Can You Change the Negative Aspects of People-Pleasing?

Now that we’ve got an idea of the negative aspects of people-pleasers, what can we do to get rid of those aspects? Where can we start?

Learn the Power of “No”

This is, I believe, the most significant and fundamental step a people-pleaser can take to change their ways and avoid getting taken advantage of. The biggest challenge people-pleasers must overcome is to get comfortable saying “no.” It’s a struggle for me, personally. I may never feel comfortable saying, “no.” I may never get over the feeling that by saying “no,” I’m letting someone down or disappointing them. However, if I want to change my ways – stop making promises I can’t keep and acquiescing to requests I can’t fulfill – then I have to learn to live with that discomfort.

Learn to Deliver Bad News

This comes back to people-pleaser’s particular distaste for disappointing others. Everyone has a hard time delivering bad news, especially when it leads to disappointment or anger directed at the messenger. But most people can deliver bad news and get over the disappointment or anger it caused. People-pleasers have a significantly more difficult time doing this and may resort to false promises, hedging, or flat-out lies to avoid disappointing the other person. If there’s one thing I’ve learned, it’s that dishonesty will always cause more anger or disappointment than the original news the dishonesty was intended to cover up.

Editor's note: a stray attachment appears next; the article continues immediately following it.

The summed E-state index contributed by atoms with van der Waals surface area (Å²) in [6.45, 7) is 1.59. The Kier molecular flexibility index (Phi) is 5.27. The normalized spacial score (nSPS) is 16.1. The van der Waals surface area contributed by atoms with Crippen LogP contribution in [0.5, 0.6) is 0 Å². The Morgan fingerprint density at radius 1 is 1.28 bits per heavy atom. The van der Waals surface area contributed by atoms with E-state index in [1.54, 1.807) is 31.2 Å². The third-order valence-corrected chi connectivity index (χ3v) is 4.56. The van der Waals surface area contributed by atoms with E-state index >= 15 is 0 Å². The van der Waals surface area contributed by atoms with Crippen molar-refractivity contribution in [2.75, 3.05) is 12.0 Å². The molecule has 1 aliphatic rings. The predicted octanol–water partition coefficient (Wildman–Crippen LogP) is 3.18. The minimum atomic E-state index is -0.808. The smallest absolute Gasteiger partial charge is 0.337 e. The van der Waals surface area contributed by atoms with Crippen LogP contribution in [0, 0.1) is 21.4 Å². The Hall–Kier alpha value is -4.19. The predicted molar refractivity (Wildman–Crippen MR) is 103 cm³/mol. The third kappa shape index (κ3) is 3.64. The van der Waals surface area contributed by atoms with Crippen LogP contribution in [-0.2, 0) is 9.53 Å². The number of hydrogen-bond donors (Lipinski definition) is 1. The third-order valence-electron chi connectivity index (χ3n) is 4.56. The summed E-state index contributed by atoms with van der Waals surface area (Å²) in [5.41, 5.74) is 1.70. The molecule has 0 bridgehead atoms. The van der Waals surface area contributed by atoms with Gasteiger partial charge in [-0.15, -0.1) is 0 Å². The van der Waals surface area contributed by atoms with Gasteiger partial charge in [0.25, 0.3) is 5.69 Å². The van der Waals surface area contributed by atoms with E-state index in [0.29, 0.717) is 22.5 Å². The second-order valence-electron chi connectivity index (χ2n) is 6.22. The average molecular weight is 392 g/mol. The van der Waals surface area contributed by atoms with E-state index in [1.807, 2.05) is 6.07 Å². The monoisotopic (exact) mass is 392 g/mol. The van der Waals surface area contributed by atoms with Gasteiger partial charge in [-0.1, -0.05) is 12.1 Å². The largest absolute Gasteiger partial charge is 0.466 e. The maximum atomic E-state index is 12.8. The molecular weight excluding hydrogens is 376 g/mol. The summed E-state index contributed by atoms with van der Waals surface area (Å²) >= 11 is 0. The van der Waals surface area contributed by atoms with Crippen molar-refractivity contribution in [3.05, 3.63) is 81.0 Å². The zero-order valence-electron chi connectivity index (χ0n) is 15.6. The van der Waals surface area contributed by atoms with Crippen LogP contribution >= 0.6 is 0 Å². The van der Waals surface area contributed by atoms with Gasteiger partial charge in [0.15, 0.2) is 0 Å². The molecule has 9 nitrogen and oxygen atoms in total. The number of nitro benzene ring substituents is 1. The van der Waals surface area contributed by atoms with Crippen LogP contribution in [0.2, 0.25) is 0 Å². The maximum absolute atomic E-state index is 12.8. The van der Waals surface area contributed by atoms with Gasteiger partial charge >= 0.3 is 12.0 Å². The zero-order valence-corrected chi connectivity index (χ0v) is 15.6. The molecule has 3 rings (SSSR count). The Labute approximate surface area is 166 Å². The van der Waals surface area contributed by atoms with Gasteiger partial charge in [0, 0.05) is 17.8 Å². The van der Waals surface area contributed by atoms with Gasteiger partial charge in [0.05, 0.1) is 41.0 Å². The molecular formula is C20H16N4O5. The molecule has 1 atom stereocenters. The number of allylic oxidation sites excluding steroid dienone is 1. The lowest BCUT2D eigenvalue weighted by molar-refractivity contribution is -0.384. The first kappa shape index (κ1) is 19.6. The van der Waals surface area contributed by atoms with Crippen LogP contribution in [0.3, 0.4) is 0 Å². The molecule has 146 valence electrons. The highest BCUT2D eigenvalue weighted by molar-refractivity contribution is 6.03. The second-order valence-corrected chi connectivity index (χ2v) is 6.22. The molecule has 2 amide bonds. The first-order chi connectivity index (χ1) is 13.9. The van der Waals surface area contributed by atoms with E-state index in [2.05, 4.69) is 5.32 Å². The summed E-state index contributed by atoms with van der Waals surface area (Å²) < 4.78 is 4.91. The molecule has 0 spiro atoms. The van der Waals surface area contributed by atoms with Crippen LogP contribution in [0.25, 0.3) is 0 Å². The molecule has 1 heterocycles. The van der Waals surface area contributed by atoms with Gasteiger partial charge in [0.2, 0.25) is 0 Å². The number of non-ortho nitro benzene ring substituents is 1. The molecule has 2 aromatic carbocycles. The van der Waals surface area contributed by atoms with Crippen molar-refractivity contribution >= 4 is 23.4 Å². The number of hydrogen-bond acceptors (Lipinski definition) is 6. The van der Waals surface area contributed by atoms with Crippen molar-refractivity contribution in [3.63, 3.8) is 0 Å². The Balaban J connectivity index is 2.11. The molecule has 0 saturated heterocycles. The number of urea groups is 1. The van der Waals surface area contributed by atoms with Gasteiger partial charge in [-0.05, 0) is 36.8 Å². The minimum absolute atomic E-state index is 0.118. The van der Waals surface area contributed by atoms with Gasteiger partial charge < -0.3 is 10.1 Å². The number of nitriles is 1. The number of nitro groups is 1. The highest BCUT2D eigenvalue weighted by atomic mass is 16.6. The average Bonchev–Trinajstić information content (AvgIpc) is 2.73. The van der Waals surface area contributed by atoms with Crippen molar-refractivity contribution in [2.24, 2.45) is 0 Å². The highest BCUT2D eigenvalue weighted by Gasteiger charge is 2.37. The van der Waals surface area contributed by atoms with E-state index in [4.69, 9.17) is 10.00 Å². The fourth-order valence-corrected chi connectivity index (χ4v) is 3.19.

People-pleasers, take that as motivation to be more honest with yourself and with others. If a situation is bound to end in disappointment either way, it’s always better to opt for the immediate (but ultimately less severe) disappointment. Rip that band-aid off.

Make Time for Alone Time

As I’ve said, people-pleasers tend to be other-focused. They base their happiness on their ability to create happiness and comfort (however shallow) for others. I believe some of these tendencies come from deep-seated insecurities and a need for validation. One of the better things I think people-pleasers can do, and one of the things I’ve placed particular emphasis on as of late, is to prioritize alone time. I prioritize time on weekends or after work on weekdays to sit and learn to be comfortable with myself. I even planned some solo travel for later in the year. I plan to spend time learning how to make myself comfortable and meeting my needs. People-pleasers need to learn that taking some time to work on themselves isn’t selfish — it’s necessary.

Focus on Your Intentions

Are you a people-pleaser too? Don’t worry. It doesn’t make you a bad person, nor does it make you a selfish or dishonest person. But it can sometimes influence you to do inconsiderate, selfish or dishonest things in the name of validation. Likewise, being a people-pleaser can leave you open to unneeded anxiety, and it can also make you vulnerable to truly selfish or narcissistic people who only wish to take advantage of your tendencies.

Either way you cut it, being a people-pleaser isn’t an overtly positive thing. What is positive, however, is people-pleaser’s intentions. Keep the good intentions, and keep the good-heartedness that’s at your core. Just work on how you convey those intentions through your actions.

Photo by Alex Blăjan on Unsplash
The intentions of people-pleasers may be good, the consequences of their behavior can be hurtful. Here's how to change those unproductive people-pleasing habits.